Representative Howard Berman of California called his bipartisan, multi-ethnic-supported bill “very unusual” considering the alliance sponsoring, but it really is not. His allies are of Lebanese descent, and include Reps. Darrell Issa (R-Calif.), Charles Boustany (R-La.) and Nick Rahall (D-W. Va.). The four congressman, two Democrats and two Republicans, who are also one Jew and three Lebanese, just proposed a law based on the laws passed against funding the Palestinian Authority after the elections Hamas won in 2006. This time around, the bill targets Lebanon and its new government, which includes Hezbollah as a participant.
Lebanon has a much more complicated history with Israel than its Arab neighbors. Lebanese Christians, mainly the Maronite Catholics have had financial and military contact with Israel for decades. Before Israeli independence, the Jews of the British Mandate had business connections in Lebanon. During the Lebanese Civil War, Israel intervened in favor of Christian militias and the mostly Christian Southern Lebanese Army aligned with the IDF during and after its 1982 invasion.
Often times the two groups’ enemies dovetailed. The PLO, the Syrians and then Hezbollah at various times all fought Christian groups. In 1984, Israel used its muscle to push a treaty through the Lebanese parliament – though that isn’t to say many Lebanese wouldn’t have gone along with it without Israeli or American pressure.
The point put simply is that the communities have strong ties in the Middle East, and the resentment many Christians have for Hezbollah has translated into support for even the most hardline Israeli policies toward Hezbollah and consequently Lebanon.
The New York Times, in an important article I can still remember from 2006 off the top of my head, characterized Lebanese Americans’ approach to the Middle East through the eyes of the most wealthy, active business leaders of Lebanese extraction in the United States. The two men featured had sharp views toward Hezbollah and even sharper influence in the world of international finance. The Lebanese experience, putting aside politics for a moment, is very much parallel to and reflective of the Jewish experience.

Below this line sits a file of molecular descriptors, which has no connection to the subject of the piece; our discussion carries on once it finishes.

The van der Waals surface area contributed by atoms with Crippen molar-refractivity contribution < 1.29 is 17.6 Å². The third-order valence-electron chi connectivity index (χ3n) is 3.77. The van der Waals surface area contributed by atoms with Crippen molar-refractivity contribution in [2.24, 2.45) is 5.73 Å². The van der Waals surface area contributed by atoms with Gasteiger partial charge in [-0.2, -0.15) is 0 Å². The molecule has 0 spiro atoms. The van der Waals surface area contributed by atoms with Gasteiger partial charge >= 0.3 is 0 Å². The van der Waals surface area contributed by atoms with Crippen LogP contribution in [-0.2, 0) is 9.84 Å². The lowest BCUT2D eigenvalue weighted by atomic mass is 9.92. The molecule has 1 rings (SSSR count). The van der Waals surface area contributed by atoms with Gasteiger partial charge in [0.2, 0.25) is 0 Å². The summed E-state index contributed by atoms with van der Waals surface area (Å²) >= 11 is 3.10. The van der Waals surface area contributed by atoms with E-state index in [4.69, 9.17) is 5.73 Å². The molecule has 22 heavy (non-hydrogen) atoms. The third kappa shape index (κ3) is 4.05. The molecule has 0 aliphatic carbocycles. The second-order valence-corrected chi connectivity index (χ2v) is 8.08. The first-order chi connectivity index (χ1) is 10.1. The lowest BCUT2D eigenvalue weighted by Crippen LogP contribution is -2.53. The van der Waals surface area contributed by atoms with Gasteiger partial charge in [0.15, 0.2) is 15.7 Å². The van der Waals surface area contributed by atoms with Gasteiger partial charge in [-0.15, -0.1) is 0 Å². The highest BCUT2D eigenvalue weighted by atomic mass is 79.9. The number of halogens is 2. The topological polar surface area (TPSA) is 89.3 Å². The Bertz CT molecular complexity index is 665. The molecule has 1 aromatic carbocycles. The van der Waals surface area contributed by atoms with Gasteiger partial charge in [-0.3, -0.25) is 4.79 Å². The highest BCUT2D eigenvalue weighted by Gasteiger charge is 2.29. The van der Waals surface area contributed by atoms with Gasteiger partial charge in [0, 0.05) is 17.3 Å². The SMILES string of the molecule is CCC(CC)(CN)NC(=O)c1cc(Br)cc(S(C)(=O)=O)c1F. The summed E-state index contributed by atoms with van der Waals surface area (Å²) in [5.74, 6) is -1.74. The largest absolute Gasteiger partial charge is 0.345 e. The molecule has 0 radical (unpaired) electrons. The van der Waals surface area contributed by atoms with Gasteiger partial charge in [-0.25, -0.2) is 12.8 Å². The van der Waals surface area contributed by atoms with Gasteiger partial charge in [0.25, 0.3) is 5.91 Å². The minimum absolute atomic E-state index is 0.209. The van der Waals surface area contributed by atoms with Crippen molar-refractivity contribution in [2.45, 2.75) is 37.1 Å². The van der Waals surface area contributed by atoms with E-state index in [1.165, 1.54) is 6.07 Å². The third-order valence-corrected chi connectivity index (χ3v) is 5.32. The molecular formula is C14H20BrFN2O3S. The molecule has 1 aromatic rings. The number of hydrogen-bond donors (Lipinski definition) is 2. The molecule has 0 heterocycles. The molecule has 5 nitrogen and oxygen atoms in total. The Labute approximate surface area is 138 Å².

But that could just be shaking off dust. In 2008, Lebanese Defense Minister Elias Murr, according to Wikileaks, a Greek Orthodox Christian, told the United States that:
“One, it must not touch the Blue Line or the UNSCR 1701 areas as this will keep Hezbollah out of these areas,” said the memo, referring to the border region in southern Lebanon patrolled by UN peacekeepers.
“Two, Israel cannot bomb bridges and infrastructure in the Christian areas,” Murr is cited as saying.
That does not mean Israel will have a blank check to do what it wants in Lebanon. The casualties of 2006, even if it were said a good chunk were fighters, caused many Lebanese Christians to shiver.
In short, Jews and Lebanese Christians (other Lebanese denominations also) have between them the elements of an alliance of convenience. The two groups will likely have both financial and political reasons to work together in the Middle East and in the two communities’ diasporas for years to come. Berman was wrong to say his alliance was “very unusual.” On the contrary, it is merely very dormant.